Monday, April 23, 2007
1) What are some things that one should never, under any circumstances, mix with chocolate milk?
Tequila and Pixie Stix would be two excellent examples of things one should not mix with chocolate milk. Unless one enjoys "science experiments" in one's "tummy," in which case mix away with joy and adventure and perhaps a nearby receptacle for potential joyful-science-vomit.
Friends, I try these things so you don't have to.
4) Did you ever once, maybe for a summer, date someone more than three times without, technically, knowing his name?
I have no comment. Also, I still don't know his name.
2) If you had an intern, what would you make him/her do?
Firstly, I would make him do my dishes. Or maybe I would make him throw out all the dishes and go on a fantastic-all-expenses-paid shopping spree for paper plates in a wide variety of shapes and sizes, with hopefully more than a few of them shaped like animal-heads (no second-chances if he screws up the paper-plate challenge.) Or maybe we would break all my dishes on my floor and pretend it is a Jewish wedding plus or minus any actuality of marriage.
I'm gonna call my intern a him, by the way, not to be sexist but because I would only hire boy interns. They are, I think, better at dishes.
Sue me if you must.
I would secondly make my intern laugh realistically and wholeheartedly at most things that I say (with noted exceptions being prefaced by, "I'm being serious here," or "I'm quoting something from 'Two-And-A-Half Men.") If he is an astute multi-tasker, I would have him laugh whilst doing dishes because we don't have all day here, you know.
Thirdmore, I would have him wear all my ouchy t-shirts and jeans 79 hours a day so as that they would become soft and comfy as I like them to be and I simply haven't the strength to do it myself.
Furthermost, I would insist that he, at sporatic intervals, toss some confetti in hopes of creating an "everyday party atmosphere" in my apartment. I think that would be good for company morale (and, to be clear, by "company morale," I mean "I like confetti.")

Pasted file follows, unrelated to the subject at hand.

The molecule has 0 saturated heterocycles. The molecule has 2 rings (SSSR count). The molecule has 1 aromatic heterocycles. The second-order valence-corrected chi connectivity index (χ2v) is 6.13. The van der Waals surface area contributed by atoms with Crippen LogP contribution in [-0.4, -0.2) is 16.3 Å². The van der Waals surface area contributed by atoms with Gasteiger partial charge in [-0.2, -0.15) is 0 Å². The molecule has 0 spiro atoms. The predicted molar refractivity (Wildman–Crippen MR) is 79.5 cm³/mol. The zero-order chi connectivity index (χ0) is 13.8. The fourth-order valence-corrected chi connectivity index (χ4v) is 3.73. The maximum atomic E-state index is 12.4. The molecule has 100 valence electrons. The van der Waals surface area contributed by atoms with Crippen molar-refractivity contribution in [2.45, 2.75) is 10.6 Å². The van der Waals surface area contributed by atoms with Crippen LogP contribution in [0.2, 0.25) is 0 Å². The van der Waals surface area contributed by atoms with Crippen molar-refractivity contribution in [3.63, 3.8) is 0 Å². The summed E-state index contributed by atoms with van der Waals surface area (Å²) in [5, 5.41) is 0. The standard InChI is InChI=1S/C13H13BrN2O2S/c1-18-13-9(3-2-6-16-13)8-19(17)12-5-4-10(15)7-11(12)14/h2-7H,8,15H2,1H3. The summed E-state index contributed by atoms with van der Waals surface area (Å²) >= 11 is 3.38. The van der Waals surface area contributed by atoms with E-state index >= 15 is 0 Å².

If you do not think this would be a very good internship, you must realize that I would probably also sometimes feed him Oreos with reckless abandon.
3) Kittens or puppies?
Yes. And how!
Wednesday, April 18, 2007
Trident, if you're superficial and into that brand-namey designer gum sort of thing.
Assuming there is such a thing as designer gum.
On the front of the package, right next to the words "Cool Rush" and "Two Way Whitening Power" (what, pray tell, ARE the two ways? I'm dying to know. One way is clearly "using a probably-semi-dangerous chemical," but what for-the-love-of-God is the other way of making your teeth whiter? Does it teach them square dancing? Make them into terrible basketball players? Does it have your white teeth refer to your less-white teeth as "nappy-headed hos" so as to spark a debate as to whether it's ok if the black teeth call each OTHER that, but not for the white tooth to do so? Because that's some gum worth chewing.) it says the following:
NOT A LOW CALORIE FOOD
Up until this point, I had never considered the calorie content of my gum. Naive, I know. A girl cannot AFFORD to just go around HAPHARZADLY chewing ALL the gum she desires without ANY regard for the calories she is PUTTING into her body (which is, as bodies go, a temple.)